Trama A.,Fondazione IRCCS Instituto Nazionale Dei Tumori |
Trama A.,Fondazione IRCSS Instituto Nazionale Tumori |
Mallone S.,Instituto Superiore Of Sanita |
Ferretti S.,University of Ferrara |
And 44 more authors.
Tumori | Year: 2012
Aims and background. The project Surveillance of rare cancers in Italy (RITA) provides, for the first time, estimates of the burden of rare cancers in Italy based on the list of rare cancers proposed in collaboration with the European project Surveillance of Rare Cancers in Europe (RARECARE). Methods. RITA analyzed data from Italian population-based cancer registries (CR). The period of diagnosis was 1988 to 2002, and vital status information was available up to December 31, 2003. Incidence rates were estimated for the period 1995-2002, survival for the years 2000-2002 (with the period method of Brenner), and complete prevalence at January 1, 2003. Results. Rare cancers are those with an incidence <6/100,000/year. In Italy, every year there are 60,000 new diagnoses of rare cancers corresponding to 15% of all new cancer diagnoses. Five-year relative survival was on the average worse for rare cancers (53%) than for common cancers (73%). A total of 770,000 patients were living in Italy in 2008 with a diagnosis of a rare cancer, 22% of the total cancer prevalence. Conclusions. Our estimates constitute a useful base for further research and support the idea that rare cancers are a public health problem that deserves attention. Centers of expertise for rare cancers that pool cases, expertise and resources could ensure an adequate clinical management for these diseases. Our data also showed that cancer registries are suitable sources of data to estimate incidence, prevalence and survival for rare cancers and should continue to monitoring rare cancers in Italy. © Il Pensiero Scientifico Editore downloaded.
Crocetti E.,Registro Tumori Toscano |
Buzzoni C.,AIRTUM Banca dati |
Quaglia A.,IST Instituto nazionale ricerca sul cancro |
Lillini R.,IST Instituto nazionale ricerca sul cancro |
And 3 more authors.
Journal of Geriatric Oncology | Year: 2012
Objective: The aim of this paper is to outline the age effect on cancer trends observed in Italy between 1998 and 2005. Methods: We analysed crude and age-adjusted cancer incidence and mortality trends for 36 sites and both sexes using data from 22 population-based registries of the Italian Network of Cancer Registries (AIRTUM). Some 818,017 incident cancers and 342,444 cancer deaths were analysed. Results: The population aged 65. years and older increased from 19.0% to 20.6% between 1998 and 2005 with a significant effect on the cancer burden. The all-cancer, age-adjusted incidence rate was quite stable over the period (all sites excluding non-melanoma skin cancers: annual percent change (APC) men +. 0.3 CI +. 0.1/+0.5, women +. 0.2 CI - 0.1/+0.4), but population ageing resulted in a growing number of new cases (crude rates: APC men +. 1.3 CI +. 1.0/+1.7, women +. 0.9 CI +. 0.6/+1.2). This effect was not evident for those cancer sites with high incidence rates among young subjects. The all-cancer, age-adjusted mortality rate decreased in both sexes but the crude rate changed in women only. Mortality increased for lung cancer among women (APC +. 1.5; CI +. 0.5/+2.5) and for melanoma among men (APC +. 2.7; CI +. 0.5/+4.8). Conclusions: Recent cancer trends in Italy are quite favourable, showing decreasing mortality rates for most sites (except for lung cancer among women and melanoma among men) and showing overall stable incidence. However, it follows that population ageing will have increased the cancer diagnostic and therapeutic needs and costs. © 2012 Elsevier Ltd.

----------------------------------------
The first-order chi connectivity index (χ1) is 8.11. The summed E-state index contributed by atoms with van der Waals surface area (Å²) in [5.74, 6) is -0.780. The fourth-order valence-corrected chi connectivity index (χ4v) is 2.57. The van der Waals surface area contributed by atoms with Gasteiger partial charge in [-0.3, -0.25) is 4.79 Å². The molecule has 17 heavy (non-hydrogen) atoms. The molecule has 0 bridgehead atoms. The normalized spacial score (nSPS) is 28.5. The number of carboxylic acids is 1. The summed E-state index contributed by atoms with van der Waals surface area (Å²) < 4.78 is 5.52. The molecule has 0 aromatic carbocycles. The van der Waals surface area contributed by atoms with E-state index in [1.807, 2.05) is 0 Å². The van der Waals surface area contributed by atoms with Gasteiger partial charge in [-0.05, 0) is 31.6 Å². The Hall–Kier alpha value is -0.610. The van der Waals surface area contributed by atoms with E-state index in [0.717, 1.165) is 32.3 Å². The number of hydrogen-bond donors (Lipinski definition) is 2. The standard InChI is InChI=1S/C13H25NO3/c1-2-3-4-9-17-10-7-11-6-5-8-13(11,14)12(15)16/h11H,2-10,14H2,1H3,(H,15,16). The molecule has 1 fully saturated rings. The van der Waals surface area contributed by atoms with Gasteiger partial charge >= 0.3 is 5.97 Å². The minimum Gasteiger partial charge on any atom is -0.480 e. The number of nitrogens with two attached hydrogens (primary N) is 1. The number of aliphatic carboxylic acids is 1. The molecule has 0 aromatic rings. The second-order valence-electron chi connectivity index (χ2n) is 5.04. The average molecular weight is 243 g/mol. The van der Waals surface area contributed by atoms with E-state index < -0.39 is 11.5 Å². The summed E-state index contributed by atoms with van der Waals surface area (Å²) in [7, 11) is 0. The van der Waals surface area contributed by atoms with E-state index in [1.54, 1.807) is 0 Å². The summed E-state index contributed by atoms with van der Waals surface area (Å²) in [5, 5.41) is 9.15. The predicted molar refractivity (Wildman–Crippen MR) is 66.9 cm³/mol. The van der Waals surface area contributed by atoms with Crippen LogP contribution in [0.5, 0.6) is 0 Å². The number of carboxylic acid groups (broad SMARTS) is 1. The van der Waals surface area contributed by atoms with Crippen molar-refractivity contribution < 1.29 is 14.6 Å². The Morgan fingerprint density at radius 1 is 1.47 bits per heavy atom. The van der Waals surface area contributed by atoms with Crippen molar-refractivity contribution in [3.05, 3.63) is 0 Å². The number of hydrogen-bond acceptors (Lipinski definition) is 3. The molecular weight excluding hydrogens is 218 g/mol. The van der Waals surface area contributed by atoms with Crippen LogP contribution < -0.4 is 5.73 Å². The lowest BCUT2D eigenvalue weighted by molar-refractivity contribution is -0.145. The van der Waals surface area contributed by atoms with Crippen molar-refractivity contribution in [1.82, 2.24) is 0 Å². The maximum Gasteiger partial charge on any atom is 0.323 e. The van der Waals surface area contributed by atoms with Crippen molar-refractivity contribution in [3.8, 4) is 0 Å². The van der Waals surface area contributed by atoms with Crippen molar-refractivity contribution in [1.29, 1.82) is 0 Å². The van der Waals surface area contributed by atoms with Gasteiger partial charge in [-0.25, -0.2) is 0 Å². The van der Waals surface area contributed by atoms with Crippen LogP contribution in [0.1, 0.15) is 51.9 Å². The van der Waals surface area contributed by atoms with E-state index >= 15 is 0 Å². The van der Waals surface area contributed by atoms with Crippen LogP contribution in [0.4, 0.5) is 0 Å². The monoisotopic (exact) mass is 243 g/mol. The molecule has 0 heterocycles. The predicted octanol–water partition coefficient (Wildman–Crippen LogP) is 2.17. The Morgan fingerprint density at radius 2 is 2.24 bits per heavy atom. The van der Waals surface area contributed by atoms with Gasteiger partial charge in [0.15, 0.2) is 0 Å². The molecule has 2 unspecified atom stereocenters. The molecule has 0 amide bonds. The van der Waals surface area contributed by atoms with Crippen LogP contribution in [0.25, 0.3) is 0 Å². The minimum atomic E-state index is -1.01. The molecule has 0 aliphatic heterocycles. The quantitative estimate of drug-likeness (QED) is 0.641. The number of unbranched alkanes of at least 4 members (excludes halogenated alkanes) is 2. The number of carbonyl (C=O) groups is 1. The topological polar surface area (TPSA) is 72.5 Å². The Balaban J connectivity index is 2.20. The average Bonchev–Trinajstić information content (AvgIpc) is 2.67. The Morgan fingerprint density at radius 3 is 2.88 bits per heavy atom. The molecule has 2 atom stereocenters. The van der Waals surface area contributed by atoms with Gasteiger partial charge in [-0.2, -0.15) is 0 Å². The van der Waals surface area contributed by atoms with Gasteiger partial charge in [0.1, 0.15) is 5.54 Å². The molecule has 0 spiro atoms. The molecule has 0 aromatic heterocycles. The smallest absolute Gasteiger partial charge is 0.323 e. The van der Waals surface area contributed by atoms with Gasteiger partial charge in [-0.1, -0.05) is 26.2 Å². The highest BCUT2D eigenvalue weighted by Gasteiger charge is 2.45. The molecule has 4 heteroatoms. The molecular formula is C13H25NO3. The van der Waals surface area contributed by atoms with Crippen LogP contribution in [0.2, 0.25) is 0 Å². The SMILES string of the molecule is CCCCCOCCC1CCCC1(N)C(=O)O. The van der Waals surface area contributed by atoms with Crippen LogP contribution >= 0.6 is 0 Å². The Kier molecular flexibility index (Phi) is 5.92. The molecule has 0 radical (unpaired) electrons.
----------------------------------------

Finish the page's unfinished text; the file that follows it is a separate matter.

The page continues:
Crocetti E.,Registro Tumori Toscano |
Falcini F.,Registro Tumori Della Romagna |
Cortesi L.,Registro Tumori Della Provincia di Modena |
Lisi V.D.,Registro Tumori Della Provincia di Parma |
And 4 more authors.
Breast Journal | Year: 2010
The aim of the study was to evaluate the roles of screening activation and hormone replacement therapy discontinuation on the recent declining breast cancer incidence trends in Italy. We analyzed 41,358 invasive female breast cancers incident during 1991-2004 in six Italian population-based cancer registries. Overall and age-specific incidence trends were evaluated using Joinpoint analysis. In addition to calendar years, data were analyzed on a years-since-screening- activation basis. Annual percentage change of standardized rates was computed. There were statistically significant increasing trends for women 40-44 and 45-49 years that did not change after screening activation. On the contrary, for women 50-69 years old and for those 70+ years, the increasing trends flattened around 2 years after screening activation. The prevalence of hormone replacement therapy use in Italy is and was rather low. In conclusion, the recent tendency toward stabilization observed in Italy for female breast cancer incidence rates in women aged 50 years or more follows the introduction of mammographic screening. © 2010 Wiley Periodicals.